Having waited what feels like aeons for an election, we can now expect two this year. Finally, we are being snowed under with opportunities to exercise our mandate -- although no thanks to Fianna Failed, which at times has run Ireland along near-totalitarian lines, using the economic crisis as an excuse to stifle debate.
A General Election will be held in late March and a presidential election in the autumn. By rights, three by-elections should also be called before March, but realistically they will be subsumed into the General Election.
However, legislation to ensure the writ is moved for future by-elections within a brief, specified period after seats fall vacant should be a priority of the new Dail. Democracy is too important to leave to the cynical manoeuvres of any serving Taoiseach, and Brian Cowen's failure to uphold democracy -- indeed, his attempts to thwart it -- in four constituencies are blots on his reputation. But who needs me to criticise him with Bertie Ahern out there taking potshots?
Now, in this new Dail, the 31st, there are likely to be independents -- not least because some deputies of that persuasion have been able to parlay support of the Government into a nice little revenue stream for their constituents.
Let me give you an example. Prominently featured on the home page of Tipperary North TD Michael Lowry's website is the following bulletin: "Delighted with announcement from Min for Education that additional accommodation for three North Tipp schools is on the way!" Says it all really -- even before you reach that schoolgirl exclamation mark.
I used to enjoy the fact that our political system made space for independents and that mainstream parties, with their use of the party whip to impose conformity, didn't have it all their own way. But the role of independents in the current Dail has given me pause for thought.
During the life span of this Government, we have witnessed the power of certain unaffiliated deputies waxing disproportionately, and risk becoming a threat to democracy.
At their best, they offer a voice of dissent beyond the official opposition, which can tend towards the cosy. For example, Fine Gael went along with the bank guarantee, although Labour did not.
At their worst, independents can be in a position to shake down the State by insisting on elevating county above country -- as we see continually with those Backwoods Boys, Michael Lowry and Jackie Healy-Rae. Their ability to rack up spoils incentivises voters to award them first preferences, but goodies for Tipperary North and Kerry South are not necessarily gains for democracy.
If anything has been learned from events of the past decade, it's that gombeen politics are a recipe for disaster. As Joseph Campbell wrote in his poem 'The Gombeen Man', "The gombeen like a spider sits,/Surfeited." But his glut comes at the expense of others.
With an administration hanging by a thread, Lowry and Healy-Rae's demands ate into the spending power of a financially impoverished coalition. As another election looms, we need to examine whether it's appropriate for small-time politicians with their lopsided shopping lists to continue exerting an unequal, undeserved and unhealthy influence on national politics.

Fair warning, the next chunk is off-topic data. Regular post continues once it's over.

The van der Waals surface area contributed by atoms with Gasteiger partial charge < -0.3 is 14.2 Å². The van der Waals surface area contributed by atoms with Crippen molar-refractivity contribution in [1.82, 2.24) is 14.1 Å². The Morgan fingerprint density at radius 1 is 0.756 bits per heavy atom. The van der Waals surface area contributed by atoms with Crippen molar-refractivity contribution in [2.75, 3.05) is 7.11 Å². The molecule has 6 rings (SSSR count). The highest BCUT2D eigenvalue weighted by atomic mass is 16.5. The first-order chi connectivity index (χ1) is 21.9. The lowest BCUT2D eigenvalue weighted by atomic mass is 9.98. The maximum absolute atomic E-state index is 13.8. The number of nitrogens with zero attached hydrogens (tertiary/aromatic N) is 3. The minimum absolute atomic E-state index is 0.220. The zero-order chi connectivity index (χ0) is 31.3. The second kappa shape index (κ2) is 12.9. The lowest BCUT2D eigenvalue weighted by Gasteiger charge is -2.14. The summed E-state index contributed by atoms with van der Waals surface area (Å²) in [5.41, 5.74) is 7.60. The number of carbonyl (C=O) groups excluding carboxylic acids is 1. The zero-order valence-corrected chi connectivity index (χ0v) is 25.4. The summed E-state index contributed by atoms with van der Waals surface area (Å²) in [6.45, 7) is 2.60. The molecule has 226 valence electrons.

How can it be fair, desirable or democratic for taxpayers in some constituencies to suffer cutbacks, while taxpayers in a neighbouring electoral area receive preferential treatment?
National politics should introduce policies which deal with the State as an entity, rather than prioritising one road, hospital or school over another in the interests of keeping a deputy on side.
However, whether we like it or not, TDs are under no obligation to act in the national interest. That's a government's job. So we must look at whether independents can be allowed to continue propping up governments; whether their votes can be bought so flagrantly. This is a valid cause for concern when we don't know the price of their support -- just that one will be extracted.
Airwaves and newspapers are congested with people of various political hues urging a remodelling of the body politic. But which party is proposing reforms to ensure the squeeze can't be put on an entire Budget by two politicians from among 166?
I am not opposed to independents per se: after all, the largest party in the State, Fianna Failed, has ravaged it. Some independents have done, and continue to do, a fine job.
But I do note that independents rarely tend to have much in the way of national policies -- generally their focus is local -- whereas political parties set out clear manifestos. Nobody expects everything in a manifesto to be implemented but at least it offers an insight into a party's direction and beliefs.
Four independents facilitated the formation of the present Dail in 2007: Lowry, Healy-Rae, Beverley Flynn -- later readmitted to the Fianna Failed fold -- and Finian McGrath. Unusually, McGrath went public on the details of his agreement with Bertie Ahern, but the trend has been for secret deals. Public trust in the political system is already low, for a range of reasons which include those hush-hush arrangements.
Finally, I wonder if we might consider running the presidential election at the same time as the General Election to save money. I understand this would mean a prolonged period as heir apparent, until President McAleese steps down towards the end of the year, but other bodies and professions often nominate a successor in good time.
It would mean a Constitutional tweak, but anything that economises on spending and makes sound sense has to be up for consideration in 2011.